"I'm embarrassed for them because it's a new low," Corley added, questioning why the Administration would issue a directive like this so close to an upcoming election. "Clearly nobody asked for any clarification on this," he said.
The other Supervisor cited by Detzner as having requested an advisory opinion was Clay County's Chris Chambless. He also disputed Detzner's claim. "In my past experiences, an informal telephone conversation is in no way the process with which a Supervisor of Elections would request an advisory opinion...much less a directive from the Secretary of State," he wrote in an email to the Tampa Bay Times.
"Does it fire up my Irish temper a little bit?" Corley told the Post. "Sure it does. But it's not that I get mad that they're using me as a ruse for this silly directive...What makes me angry is I'm trying to figure out where's this coming from? The timing is very unfortunate," he said. "I just am scratching my head trying to figure out what their motivation is. I'd like to think it's not nefarious. I'd like to think it's in the name of uniformity."
U.S. Sen. Bill Nelson (D) jumped into the fray on Tuesday, telling the Tampa Bay Times that "whoever is responsible for this particular edict is responsible for attempting to suppress the vote."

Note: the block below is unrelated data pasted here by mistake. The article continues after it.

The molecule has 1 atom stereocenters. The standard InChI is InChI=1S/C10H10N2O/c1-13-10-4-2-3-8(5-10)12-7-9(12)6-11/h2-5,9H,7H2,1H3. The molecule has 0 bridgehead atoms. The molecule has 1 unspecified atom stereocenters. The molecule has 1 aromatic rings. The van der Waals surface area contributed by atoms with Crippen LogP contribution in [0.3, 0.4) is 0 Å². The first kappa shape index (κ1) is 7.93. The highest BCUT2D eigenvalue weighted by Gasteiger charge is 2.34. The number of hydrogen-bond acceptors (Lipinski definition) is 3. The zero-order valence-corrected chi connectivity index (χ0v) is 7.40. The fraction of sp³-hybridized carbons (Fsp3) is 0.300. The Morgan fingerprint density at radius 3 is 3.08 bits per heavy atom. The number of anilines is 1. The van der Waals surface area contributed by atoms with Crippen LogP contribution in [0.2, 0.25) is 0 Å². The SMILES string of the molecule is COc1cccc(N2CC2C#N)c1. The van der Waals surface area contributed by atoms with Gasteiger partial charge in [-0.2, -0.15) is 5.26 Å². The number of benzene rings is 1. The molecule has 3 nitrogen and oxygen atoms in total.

While Rep. Bill Young, first elected to Congress in 1971, was the longest serving Republican in the U.S. Congress when he died this past October, the race to fill his seat is being described as a toss-up for now.
Meanwhile, after Clark said she intends to continue using two libraries and three tax collector branches as absentee ballot drop-off sites for the upcoming January 14th special primary election, Detzner seemed to begin to back down a bit in response to the uprising by Tuesday night.
Despite Clark's letter stating that she will not follow his directive, Detzner told the Times he did "not see the need for any further legal action," though the paper also notes that he did not mention any plans for changing the statewide directive.
But the criticism of Detzner continued late Tuesday, as Hillsborough County SOE Craig Latimer described the directive as "ridiculous."
"I was flabbergasted. This is a solution to a problem that doesn't exist," he said at a news conference with Sen. Nelson. Latimer, the Times notes, is a Democrat, though he "applauded the stand taken by Clark, a Republican."
"If I had an election coming up tomorrow or next week, I would be right there with Deb Clark," said Latimer, who used drop-off locations at 13 public libraries during last year's Presidential election. "I wouldn't be closing those sites down. They are secure. They are safe."
This uprising is just the latest in a series of continuing battles between Florida's county election supervisors and the administration of Gov. Rick Scott who faces his own re-election contest next November.